Do You Qualify for SSDI?
To qualify for SSDI benefits, you must fulfill two criteria: You must have worked a specified amount of time in jobs covered by Social Security, and you must have a medical condition that meets the Social Security Administration’s definition of disabled.
If you have worked jobs covered by Social Security, there is a table that will tell you approximately how long you must have worked to satisfy the first condition. This is known as the “duration of work” test. There also is a “recent work” test required to receive benefits.
Meeting the second half of the qualifying criteria – having a disabling condition so severe you can’t work – is, by far, more difficult.
Medical Conditions for SSDI
The Social Security Administration has a narrow definition for disabled, and the conditions are judged by state agencies known as Disability Determination Services.
The principle conditions that must be met to receive benefits include:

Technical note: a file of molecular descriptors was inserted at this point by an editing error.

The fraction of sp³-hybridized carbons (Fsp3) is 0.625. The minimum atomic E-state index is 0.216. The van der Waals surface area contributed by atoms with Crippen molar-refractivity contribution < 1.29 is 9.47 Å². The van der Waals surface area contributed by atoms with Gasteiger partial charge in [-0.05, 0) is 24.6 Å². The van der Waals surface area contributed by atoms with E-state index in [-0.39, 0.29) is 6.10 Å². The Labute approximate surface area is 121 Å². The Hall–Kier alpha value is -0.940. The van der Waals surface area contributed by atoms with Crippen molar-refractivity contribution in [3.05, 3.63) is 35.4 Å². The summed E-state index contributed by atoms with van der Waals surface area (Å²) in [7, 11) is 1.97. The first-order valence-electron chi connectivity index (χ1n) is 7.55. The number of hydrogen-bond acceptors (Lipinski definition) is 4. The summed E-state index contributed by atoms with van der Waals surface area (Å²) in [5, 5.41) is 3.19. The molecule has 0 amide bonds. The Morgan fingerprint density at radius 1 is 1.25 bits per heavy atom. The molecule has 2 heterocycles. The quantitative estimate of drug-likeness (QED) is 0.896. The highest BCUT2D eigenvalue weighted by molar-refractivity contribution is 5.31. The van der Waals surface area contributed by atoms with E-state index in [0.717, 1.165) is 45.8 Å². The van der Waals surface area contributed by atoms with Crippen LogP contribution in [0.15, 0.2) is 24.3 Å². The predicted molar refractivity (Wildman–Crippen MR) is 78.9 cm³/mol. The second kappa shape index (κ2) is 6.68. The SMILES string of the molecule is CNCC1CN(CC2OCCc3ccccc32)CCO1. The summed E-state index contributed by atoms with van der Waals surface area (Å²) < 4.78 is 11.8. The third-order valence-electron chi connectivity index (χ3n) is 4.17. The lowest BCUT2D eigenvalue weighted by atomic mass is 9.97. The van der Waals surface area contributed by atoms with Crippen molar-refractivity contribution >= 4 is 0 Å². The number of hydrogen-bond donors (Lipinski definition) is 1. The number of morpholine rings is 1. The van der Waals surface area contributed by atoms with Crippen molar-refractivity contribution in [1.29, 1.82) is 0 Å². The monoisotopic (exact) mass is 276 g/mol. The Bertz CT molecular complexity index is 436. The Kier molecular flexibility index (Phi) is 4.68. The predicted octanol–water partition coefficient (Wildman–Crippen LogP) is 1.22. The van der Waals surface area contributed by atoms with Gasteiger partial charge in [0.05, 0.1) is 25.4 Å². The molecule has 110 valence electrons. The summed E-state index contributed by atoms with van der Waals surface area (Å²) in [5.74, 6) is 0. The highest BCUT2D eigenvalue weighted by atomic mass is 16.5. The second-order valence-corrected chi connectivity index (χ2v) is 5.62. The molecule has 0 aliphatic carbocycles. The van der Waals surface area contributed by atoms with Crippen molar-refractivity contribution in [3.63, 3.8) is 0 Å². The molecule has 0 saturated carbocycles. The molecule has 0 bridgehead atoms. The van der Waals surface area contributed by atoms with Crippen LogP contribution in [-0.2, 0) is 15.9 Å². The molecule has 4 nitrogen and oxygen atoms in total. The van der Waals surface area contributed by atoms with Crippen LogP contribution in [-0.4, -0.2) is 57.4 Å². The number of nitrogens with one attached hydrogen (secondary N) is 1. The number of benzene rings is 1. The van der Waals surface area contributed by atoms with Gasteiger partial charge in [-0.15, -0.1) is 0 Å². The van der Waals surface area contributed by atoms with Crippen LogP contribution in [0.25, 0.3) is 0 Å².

- Unable to do the same work you did before you became disabled
- Unable to do other jobs
- Having a disability that is expected to last more than a year or lead to death
SSDI pays only for total disability. There are no SSDI benefits for partial or short-term disability.
The Social Security Administration reviews your initial application to see if it meets the basic requirements, then sends it to your state’s Disability Determination Services (DDS) office. The office investigates and determines whether the medical evidence supports the disability claim. It considers evidence from doctors, hospitals, clinics or institutions that answer questions about your medical history, tests, treatments and your ability to do work-related activities like walking, sitting, lifting and remembering instructions.